In a blog response, James Tauber asked about the book I edited with David Burchell in 2002: The Prince’s New Clothes: Why Do Australians Dislike Their Politicians? In the book, I suggested three reasons why Australians are less trusting of their politicians than they were in the 1970s (what follows is from a Canberra Times op-ed).
First, the past few decades have seen a “social-capital crisis” across much of the western world. We are less likely to join organisations, less trusting of our neighbours, and less involved in politics. The same factors that have led us to disengage from civic life have probably also contributed to our tendency to trust our leaders less.
The second major change is that politics has tended to focus on issues of left and right, temporarily ignoring the rise of post-materialist “identity politics”, and leading voters to feel that neither party really represents their values. Here, the parties have begun to respond, with the emergence of Green politics, the Third Way, and Compassionate Conservatism all indicators of a political system shifting beyond simple left-right debates.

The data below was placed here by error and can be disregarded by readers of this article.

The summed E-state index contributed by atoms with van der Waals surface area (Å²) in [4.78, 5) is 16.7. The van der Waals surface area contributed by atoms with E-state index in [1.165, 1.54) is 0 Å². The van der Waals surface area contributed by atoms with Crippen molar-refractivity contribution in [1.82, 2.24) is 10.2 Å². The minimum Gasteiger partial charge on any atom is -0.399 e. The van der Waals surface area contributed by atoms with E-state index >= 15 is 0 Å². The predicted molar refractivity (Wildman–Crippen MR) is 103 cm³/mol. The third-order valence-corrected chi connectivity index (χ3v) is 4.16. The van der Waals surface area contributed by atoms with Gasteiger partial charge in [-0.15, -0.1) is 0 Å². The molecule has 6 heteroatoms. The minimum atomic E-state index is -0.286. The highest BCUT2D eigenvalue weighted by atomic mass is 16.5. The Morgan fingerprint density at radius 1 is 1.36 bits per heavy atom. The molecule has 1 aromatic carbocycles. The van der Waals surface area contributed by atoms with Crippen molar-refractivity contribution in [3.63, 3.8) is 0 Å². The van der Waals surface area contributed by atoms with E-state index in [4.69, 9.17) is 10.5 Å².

Third, changes in the way in which the media report politics have affected the standing of politicians. With a greater focus on conflict over substance, and personalities over policy, media reporting has become more critical towards politicians. In the words of one commentator, much journalism today “presumes to lift the curtain on the wizard and reveal the charlatan behind it”.
Imagining Australia talks less about the problem of trust, and more about the solutions. Deliberation Day, a policymaking Senate, and open primaries (Ch 2) are all ways in which we can reinvigorate Australian democracy — and hopefully also increase trust.